/ Modified nov 1, 2013 7:36 p.m.

AZ Illustrated Politics: Friday, November 1, 2013

Troubling rollout of Obamacare; next week's Tucson city elections; referendum effort to reverse a new state law overhauling AZ's election system.

(VIDEO: AZPM)

Play the video above to see these stories on AZ Illustrated Politics for Friday, Nov. 1 with guests Carol West, former Tucson City councilwoman, Trent Humphries, Tucson Tea Party founder, and Jeff Rogers, former chairman of the Pima County Democratic Party:

AFFORDABLE CARE ACT TROUBLES: Humphries said that the disastrous problem with the federal government’s Affordable Care Act website would not be fixed soon and argued that the government was overstepping in regulating the insurance marketplace. Rogers said that the problems needed to be fixed soon or confidence in the program would suffer, but argued that the government had a proper role in establishing minimum standards for health-insurance polices. West said that she believed the new insurance policies that would be available to Americans would be superior to policies that are now being cancelled and recalled that similar problems plagued to rollout of a similar health-insurance marketplace in Massachusetts when that state required the purchase of health insurance.

CITY COUNCIL ELECTION: Rogers said that based on his read of the early ballots that have already come back to election officials, Democratic incumbents Karin Uhlich and Richard Fimbres would defeat Repubilcan challengers Ben Buehler-Garcia and Mike Polak in next week’s City Council election. Trent predicted that the race between Uhlich and Buehler-Garcia would be close. West said that two propositions on the ballot, which involve the approval of a general plan for the city’s future development and an increase in the city’s spending level, were somewhat esoteric but she believed both should pass. Humphries said the props might confused voters, leading them to reject them.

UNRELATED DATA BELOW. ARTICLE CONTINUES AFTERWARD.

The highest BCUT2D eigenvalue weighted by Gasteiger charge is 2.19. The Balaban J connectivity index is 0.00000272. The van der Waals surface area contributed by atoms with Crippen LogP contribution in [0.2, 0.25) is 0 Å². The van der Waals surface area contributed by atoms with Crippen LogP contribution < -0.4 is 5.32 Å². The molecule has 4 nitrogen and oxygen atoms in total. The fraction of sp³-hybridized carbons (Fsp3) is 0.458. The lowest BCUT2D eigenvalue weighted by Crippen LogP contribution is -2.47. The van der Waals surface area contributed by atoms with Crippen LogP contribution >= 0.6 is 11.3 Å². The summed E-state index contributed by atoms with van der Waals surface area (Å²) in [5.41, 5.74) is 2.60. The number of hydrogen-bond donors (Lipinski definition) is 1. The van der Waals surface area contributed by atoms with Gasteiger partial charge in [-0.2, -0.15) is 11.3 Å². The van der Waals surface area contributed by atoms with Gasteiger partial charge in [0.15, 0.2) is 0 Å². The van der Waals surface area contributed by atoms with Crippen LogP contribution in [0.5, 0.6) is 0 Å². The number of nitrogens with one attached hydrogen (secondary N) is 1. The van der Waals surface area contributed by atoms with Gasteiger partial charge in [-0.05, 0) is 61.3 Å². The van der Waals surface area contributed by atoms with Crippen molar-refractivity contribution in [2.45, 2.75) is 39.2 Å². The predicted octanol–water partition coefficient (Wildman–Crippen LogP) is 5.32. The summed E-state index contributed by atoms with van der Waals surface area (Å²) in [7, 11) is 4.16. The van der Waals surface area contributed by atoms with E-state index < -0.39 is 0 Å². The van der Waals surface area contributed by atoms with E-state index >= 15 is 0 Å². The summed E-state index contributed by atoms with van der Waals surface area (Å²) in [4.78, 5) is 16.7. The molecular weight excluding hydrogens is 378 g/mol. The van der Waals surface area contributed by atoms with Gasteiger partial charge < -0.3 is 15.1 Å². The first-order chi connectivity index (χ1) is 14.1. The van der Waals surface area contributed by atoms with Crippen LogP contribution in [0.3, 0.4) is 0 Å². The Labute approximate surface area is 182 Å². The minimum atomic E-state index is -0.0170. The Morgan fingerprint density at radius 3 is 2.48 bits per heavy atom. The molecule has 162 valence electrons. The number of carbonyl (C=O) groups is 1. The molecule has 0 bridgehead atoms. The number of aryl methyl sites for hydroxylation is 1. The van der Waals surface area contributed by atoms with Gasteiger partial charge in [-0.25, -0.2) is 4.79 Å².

COUNTY POLITICAL CLASH: Pima County Administrator Chuck Huckelberry delivered a memo to Pima County Supervisor Ally Miller last week after Miller made allegations on Facebook and on talk radio that county officials were requiring developers to use certain consultants and lobbyists in order to get their projects approved. Rogers said Miller had offered no proof with her allegations and recalled that she had made unfounded accusations during her 2012 campaign. Humphries said that government shouldn’t be so big that consultants and lobbyists were necessary. West said that making accusations via Facebook was unprofessional and Miller should have brought the matter up with Huckelberry before posting her accusations on social media.

AZ Illustrated Politics is produced by Jim Nintzel. Contact him at jnintzel@azpm.org.

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